Salvaging Pumkin

Nick tells...
"I had talked to Pumkin's former owner, Tommy Paterson , about buying the boat several times.  But somehow he could never bring himself to part with her.   

However, when the eye of hurricane Georges ran over Antigua in September 98 the little boat, a C & C Trapper 27, was dashed against the shore at Seatons on Antigua's north coast.  

When the storm had passed she was lodged in a tree.... some 150 feet from water deep enough to refloat her.   Because of the inaccessible location the insurance company determined she was a "write off" as did everyone else. I heard about the incident and picked my way through rocks, trees and mangroves to take a look at her predicament.

I have to say that when a boat is stuck in a tree it's a very opportune moment to get a GREAT deal on the purchase price!  

Considering where she was lying, I decided to encourage my old friend Doug Luery, Chief Engineer at Jumby Bay, who's wife Gabby managed Yepton's Beach Resort, to join me in a partnership to salvage her.  We bought the boat for just $1200.  100 feet from navigable water and in mangroves, most of our friends thought we were crazy.

The first thing Doug did was to stand her up at the water's edge. He leveled her using car jacks extended with lengths of greenheart. The photo shows her nestled amongst the trees after she was righted. The ground was very uneven and the sea washed against the keel at high tide so Doug shored her up against the tree and stabilized her with long legs bolted to the toe rail. To complicate matters it was a Munchineel tree... notoriously poisonous in the West Indies.

The side facing the sea was fine but the other side was pitted with small holes and a section of toe rail was ripped right out.   I dealt with the fiberglass and aesthetic repairs and Doug worried about the minor engineering issues.... like getting it back into the water.

No amount of scrappy photos could adequately represent the toil of weeks spent fiber-glassing, fairing, undercoating and antifouling her... so I haven't bothered to show them here, but finally, after 3 months, the hull was ready to go back in the water. It was a strange experience since I wasn't 100% sure we could ever refloat her. Both Doug and I secretly suspected that we were wasting both time and money..... but didn't mention it to eachother.

When the hull approached completion, we were pleased to discover that damage to the mast was superficial. Doug rebuilt her busted spreader fittings, restructured the internal support for the toe rail and straightened the safely lines and suddenly we were ready to launch.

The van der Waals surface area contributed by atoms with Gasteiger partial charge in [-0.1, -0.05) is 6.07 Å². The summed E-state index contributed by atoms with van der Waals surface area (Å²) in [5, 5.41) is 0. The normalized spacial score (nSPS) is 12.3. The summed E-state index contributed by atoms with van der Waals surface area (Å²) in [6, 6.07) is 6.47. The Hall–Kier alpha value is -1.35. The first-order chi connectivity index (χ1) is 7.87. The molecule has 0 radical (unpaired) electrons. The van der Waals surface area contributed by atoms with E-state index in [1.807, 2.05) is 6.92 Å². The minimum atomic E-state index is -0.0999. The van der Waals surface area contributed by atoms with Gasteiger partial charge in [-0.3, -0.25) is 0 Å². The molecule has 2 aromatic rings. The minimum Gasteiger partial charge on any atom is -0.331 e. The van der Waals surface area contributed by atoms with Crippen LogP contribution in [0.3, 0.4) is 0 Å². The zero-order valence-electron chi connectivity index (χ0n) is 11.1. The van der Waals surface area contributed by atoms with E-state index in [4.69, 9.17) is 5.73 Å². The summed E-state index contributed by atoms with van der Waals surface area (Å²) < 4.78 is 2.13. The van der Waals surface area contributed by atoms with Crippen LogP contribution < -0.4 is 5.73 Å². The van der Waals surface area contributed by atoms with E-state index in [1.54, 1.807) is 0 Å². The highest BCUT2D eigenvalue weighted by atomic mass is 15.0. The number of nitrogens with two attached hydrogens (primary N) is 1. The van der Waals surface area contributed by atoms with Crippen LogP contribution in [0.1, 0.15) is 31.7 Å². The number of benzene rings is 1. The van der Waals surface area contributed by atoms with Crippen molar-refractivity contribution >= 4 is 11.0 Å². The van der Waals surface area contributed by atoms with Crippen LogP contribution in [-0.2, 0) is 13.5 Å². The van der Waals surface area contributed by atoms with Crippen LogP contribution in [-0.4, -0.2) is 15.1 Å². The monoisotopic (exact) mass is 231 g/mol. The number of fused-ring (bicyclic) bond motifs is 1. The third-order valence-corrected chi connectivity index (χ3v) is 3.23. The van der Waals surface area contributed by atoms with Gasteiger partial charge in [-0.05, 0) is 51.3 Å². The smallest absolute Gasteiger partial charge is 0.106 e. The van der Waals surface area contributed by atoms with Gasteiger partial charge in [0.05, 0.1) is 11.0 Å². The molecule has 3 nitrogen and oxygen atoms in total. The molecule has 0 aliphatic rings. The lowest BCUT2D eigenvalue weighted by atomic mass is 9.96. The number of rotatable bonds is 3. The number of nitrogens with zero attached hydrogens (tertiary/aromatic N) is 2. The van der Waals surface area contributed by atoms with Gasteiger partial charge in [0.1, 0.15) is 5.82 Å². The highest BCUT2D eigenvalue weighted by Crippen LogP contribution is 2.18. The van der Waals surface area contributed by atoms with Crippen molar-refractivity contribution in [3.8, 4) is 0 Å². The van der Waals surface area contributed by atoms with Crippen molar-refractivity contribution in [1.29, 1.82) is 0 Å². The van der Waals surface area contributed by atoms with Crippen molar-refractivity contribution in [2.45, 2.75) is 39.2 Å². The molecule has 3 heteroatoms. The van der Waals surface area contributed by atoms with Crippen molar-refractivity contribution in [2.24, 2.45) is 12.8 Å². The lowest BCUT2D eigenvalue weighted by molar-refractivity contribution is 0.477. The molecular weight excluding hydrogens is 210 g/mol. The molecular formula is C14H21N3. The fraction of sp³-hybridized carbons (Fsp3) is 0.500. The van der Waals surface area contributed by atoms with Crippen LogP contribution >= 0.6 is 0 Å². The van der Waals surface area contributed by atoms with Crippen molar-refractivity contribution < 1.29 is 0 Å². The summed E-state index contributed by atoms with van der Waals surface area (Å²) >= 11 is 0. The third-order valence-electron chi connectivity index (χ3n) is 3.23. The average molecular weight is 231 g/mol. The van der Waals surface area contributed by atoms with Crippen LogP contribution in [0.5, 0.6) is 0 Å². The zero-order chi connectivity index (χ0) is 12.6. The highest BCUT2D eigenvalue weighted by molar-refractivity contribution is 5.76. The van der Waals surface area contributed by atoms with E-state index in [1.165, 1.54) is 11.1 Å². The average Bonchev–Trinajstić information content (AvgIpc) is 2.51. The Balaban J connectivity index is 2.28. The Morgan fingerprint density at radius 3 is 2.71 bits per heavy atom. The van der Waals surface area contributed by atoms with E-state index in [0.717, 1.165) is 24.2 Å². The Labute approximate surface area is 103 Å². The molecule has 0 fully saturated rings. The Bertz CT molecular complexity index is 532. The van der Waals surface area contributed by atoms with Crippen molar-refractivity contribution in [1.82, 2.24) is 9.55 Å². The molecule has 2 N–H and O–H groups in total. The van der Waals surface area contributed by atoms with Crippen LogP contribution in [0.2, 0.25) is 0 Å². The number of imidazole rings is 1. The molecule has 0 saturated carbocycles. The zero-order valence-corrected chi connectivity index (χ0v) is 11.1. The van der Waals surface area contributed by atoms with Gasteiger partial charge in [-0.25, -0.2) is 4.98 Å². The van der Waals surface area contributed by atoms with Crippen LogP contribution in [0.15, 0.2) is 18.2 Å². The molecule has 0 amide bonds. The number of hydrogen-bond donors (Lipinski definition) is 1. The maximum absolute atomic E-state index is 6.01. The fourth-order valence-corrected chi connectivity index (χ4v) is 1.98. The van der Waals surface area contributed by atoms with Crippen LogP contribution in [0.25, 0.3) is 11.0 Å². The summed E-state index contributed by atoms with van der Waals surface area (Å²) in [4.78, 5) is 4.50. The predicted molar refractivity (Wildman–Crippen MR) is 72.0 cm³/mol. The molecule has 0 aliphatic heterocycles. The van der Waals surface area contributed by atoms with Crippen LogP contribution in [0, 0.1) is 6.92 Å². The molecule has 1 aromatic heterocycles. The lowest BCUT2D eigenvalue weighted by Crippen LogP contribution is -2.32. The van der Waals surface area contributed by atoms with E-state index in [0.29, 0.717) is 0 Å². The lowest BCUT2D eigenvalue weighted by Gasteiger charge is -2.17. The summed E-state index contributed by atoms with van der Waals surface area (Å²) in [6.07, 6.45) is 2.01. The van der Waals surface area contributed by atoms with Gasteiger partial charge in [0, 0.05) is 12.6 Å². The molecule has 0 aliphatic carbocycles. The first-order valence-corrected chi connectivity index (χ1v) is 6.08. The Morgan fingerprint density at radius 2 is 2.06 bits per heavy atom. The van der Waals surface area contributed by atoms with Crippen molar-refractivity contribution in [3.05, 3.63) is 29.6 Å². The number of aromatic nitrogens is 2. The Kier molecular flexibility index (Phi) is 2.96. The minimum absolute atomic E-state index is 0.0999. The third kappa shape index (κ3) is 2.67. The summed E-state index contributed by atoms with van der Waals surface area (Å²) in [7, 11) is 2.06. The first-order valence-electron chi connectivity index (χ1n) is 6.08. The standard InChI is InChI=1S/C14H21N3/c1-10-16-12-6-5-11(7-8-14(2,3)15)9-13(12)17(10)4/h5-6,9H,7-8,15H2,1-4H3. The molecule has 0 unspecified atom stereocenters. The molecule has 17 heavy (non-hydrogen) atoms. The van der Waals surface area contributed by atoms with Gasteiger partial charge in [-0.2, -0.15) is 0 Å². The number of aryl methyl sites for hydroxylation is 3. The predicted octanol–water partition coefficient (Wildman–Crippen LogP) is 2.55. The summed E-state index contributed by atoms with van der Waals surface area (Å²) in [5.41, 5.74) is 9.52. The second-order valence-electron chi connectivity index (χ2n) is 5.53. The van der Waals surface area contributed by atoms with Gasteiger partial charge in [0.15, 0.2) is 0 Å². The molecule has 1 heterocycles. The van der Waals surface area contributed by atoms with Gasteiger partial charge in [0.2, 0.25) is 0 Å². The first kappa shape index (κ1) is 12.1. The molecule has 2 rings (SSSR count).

We had various plans of how to get her back afloat that ranged from bringing in a marine crane, to building a skid. We finally settled on a combination of two.  Doug found a small crane that he thought could make it down the muddy shoreline and we built a skid out of plywood to strap to her good side when she was laid down in the water.   

After three dates with the crane, it still hadn't shown up. On the fourth try the crane came.... but sank in the soft mangrove shoreline. So it was that we went into the road building business, hired a bulldozer and cut a short road through the embankment for the crane. 

Finally on Saturday the 6th Feb 1999, 5 months after the storm, PUMKIN was lifted into the water... 2 feet of water!  The crane lifted her over the rocks that she had previously pounded upon and about 50 feet out to the sea. In the photos she looks close to shore but it's deceiving and despite the acute angle, the hull is actually floating. You can see Doug in the red shirt contemplating what to do next.   Sailing buddies Ian and John came along to lend a hand.

We used a rope from the crane which we wrapped around the keel to lift the heaviest part of the boat while we shunted the floating hull out another 10 feet or so. Then using a yoke of lines from bow and stern attached to anchors in deep water we attempted to winch her out farther on the submerged skid. 

That was where our plan faltered.

The sea bottom was made up of loose, broken, coral and weed. No matter how far Ian and I rowed out, the anchors failed to hold. For a while it looked like we were stuck tight. 

We had minor success using the anchors to mount submerged blocks that allowed us to lead long lines back to the powerful winch on the crane but soon that proved too much for the anchor's holding power too.

The breakthrough came when the previous owner, Tommy, who had been an enthusiastic and very constructive contributor to the task, suggested that we attach the blocks to the end of the wreaked jetty..... low down where the pilings sink into the sea bed. Although that didn't take the shortest route into deep water we were able to run the lines back to the crane and quite quickly hauled Pumkin to the jetty end in about 4 feet of water. 

The photo above tells the story. The hurricane smashed jetty, the crane and PUMKIN now only half a boat length from deep water. The red dot between the two boats is Doug standing on the edge of the reef connecting a line from PUMKIN's bow to the stern of the adjacent anchored sailboat owned by Serge, another local racer.  

Tommy used the other boat to drag PUMKIN's keel off the shelf and suddenly after 5 hours of labor.... she was floating free again!   

Tommy immediately asked if he could buy her back !    Despite a few tape marks where we had protected her good side from the slings, we hadn't put a new scratch on her.

On Sunday 7th we took her on a tentative sail... but that's another story.

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